Frustration for Redknapp as the 'ice cream men' pitch up to ruin transfer window

QPR manager hits out at 'gang warfare' between agents vying to do deals in the transfer window

The Queen's Park Rangers manager, Harry Redknapp, likened the competition among agents to place themselves at the centre of lucrative January transfer window deals to "gang warfare" today, drawing a second analogy with the Glaswegian drug gangs' so-called ice cream wars of the 1980s.

Describing the layers of agents and fixers trying to earn money out of fewer and fewer deals, Redknapp said that much of his club's time was spent fathoming out who they should negotiate with in order to sign a player.

Asked why he thought the level of competition had increased, Redknapp said: "There's not that many deals happening. If someone can muscle in on a deal ... it's a bit like ice cream sellers when someone has nicked their pitch ... in Glasgow! Someone's going to shoot them or something!"

His chairman Tony Fernandes has had a second bid for West Brom striker Peter Odemwingie rejected, with the player clearly keen to leave given his Twitter rant over the weekend. Redknapp wants to sign the former Blackburn Rovers defender Christopher Samba from Anzhi Makhachkala. He will attend a work permit hearing today at Wembley for the Korean international left-back Yun Suk-yeung.

Redknapp said: "This transfer window, I have never seen anything like it. Every agent seems to be trying to screw one another. It's like gang warfare out there – it's scary. If you're trying to get a player another agent will try to scupper that deal if he's not involved in it, to try to get you to have one of his. It's unreal, unbelievable. They're all fighting for big money – that's the problem."

With his side bottom of the Premier League table and facing the champions Manchester City at Loftus Road on Tuesday, Redknapp said he would "like probably three or four" new players before the transfer window closes on Thursday night. "But good ones," he said. "They have got to be good ones."

Having made a number of trips to France to scout players, including his new striker Loïc Rémy and the France midfielder Yann M'Vila, who subsequently went to Rubin Kazan in Russia – "It was money in the end," Redknapp said, "that was the key for him" – the QPR manager said he had encountered great frustration doing deals.

"I have been to meet players and then I have had people say, 'You have gone with this person to try to do the deal. They won't do a deal with him [the player] unless you go with me. I'm the only person who can get the deal done'. That's how it has gone. Every deal has been like that.

"It's so hard to get to the bottom of it," he added, mimicking a typical conversation: "'Oh, you have spoken to the agent, well, I am the only person who can deal with the club.' 'Oh, are you? OK, fine.' Then someone else says, 'He's not the person you should be dealing with, you should be dealing with me.' In the end I have left it to the chairman, it was doing my head in. It's crazy.

"As Bournemouth manager, I signed Tony Pulis one night at Newport. I turned up to watch him, three hours' drive, and he wasn't even playing. He was sitting having a cup of tea. I took him on a free transfer. He didn't have an agent, no, bloody hell. He was only too pleased to move. Now it's so difficult. Every deal is so complicated. You wonder where it is going to finish up. They are at each others' throats."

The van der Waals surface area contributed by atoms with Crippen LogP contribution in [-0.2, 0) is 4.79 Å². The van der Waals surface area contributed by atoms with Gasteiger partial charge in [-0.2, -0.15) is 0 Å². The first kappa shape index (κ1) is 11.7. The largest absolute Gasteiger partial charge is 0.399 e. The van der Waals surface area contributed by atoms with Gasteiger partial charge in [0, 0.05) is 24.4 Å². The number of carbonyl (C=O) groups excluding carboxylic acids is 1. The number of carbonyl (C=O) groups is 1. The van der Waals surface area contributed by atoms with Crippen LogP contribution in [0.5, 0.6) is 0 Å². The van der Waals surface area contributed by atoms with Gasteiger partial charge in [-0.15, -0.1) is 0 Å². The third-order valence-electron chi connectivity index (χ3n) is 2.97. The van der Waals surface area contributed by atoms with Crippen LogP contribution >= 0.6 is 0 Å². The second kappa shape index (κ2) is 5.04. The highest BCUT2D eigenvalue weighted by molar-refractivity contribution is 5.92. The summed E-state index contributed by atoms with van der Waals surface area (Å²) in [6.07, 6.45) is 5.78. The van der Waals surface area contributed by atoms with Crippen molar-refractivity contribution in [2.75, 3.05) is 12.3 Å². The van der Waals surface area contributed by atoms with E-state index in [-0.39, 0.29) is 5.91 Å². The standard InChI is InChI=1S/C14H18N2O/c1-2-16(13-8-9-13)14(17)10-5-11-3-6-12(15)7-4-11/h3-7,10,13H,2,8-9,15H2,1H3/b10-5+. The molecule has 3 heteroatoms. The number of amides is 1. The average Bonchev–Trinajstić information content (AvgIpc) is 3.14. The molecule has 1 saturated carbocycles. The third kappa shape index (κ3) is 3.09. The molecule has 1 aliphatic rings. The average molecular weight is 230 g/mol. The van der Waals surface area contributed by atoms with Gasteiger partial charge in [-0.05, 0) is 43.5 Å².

Redknapp said that he was not aware of the details of Odemwingie's fraught Twitter communications on Saturday. Instead he said it left him bemused as to why players would put themselves in that position. "I swear I don't know what Twitter is – that's on a computer not on a phone?" he asked. Told at that point that Twitter was accessible via phones, Redknapp said players would have to accept the consequences.

"If you are going on Twitter you are going to have people tweeting you back, you are going to have to take all that. They leave themselves all wide open. You lot are probably all on Twitter, you're probably thinking, 'What's this twit talking about?' But in all honesty I don't understand it. You can't get Twitter on this phone."

Redknapp still uses a Nokia 6310 which he took from his pocket at that moment, noticing at the same time that he had received a text. "Oh my God, another agent has sent me four players," he said. "All rubbish."

A deal for Etienne Capoue of Toulouse, Redknapp said, was "maybe too expensive for us". Fernandes was, Redknapp added, "trying for his life [to make signings] and we're all trying. We've got some targets and if we can get them it will be good."

He said there had been no offers to take the out-of-favour right-back Jose Bosingwa. Pushed on whether Jamie Mackie and DJ Campbell would be allowed to leave, Redknapp indicated he would prefer to keep them. Asked whether he thought anyone other than Anton Ferdinand, bound for Bursaspor in Turkey, would leave, Redknapp replied: "I hope so."

Odds: QPR 100-30 Draw 11-4 Man City 5-6

Kick-off Tonight, 7.45pm (Tomorrow BBC 1, 10.35pm) Referee P Dowd (Staffordshire)

Ice cream wars: The real story

The "ice cream wars" took place in the East End of Glasgow in the 1980s between rival ice cream van operators, over lucrative drug distribution territory. The gangs would use the vans to sell drugs and the battle for who controlled the streets became an increasingly bitter one.

The conflicts involved daily violence and intimidation, and led to the deaths by arson of several members of the family of one ice cream van driver and a subsequent court case that lasted for 20 years.

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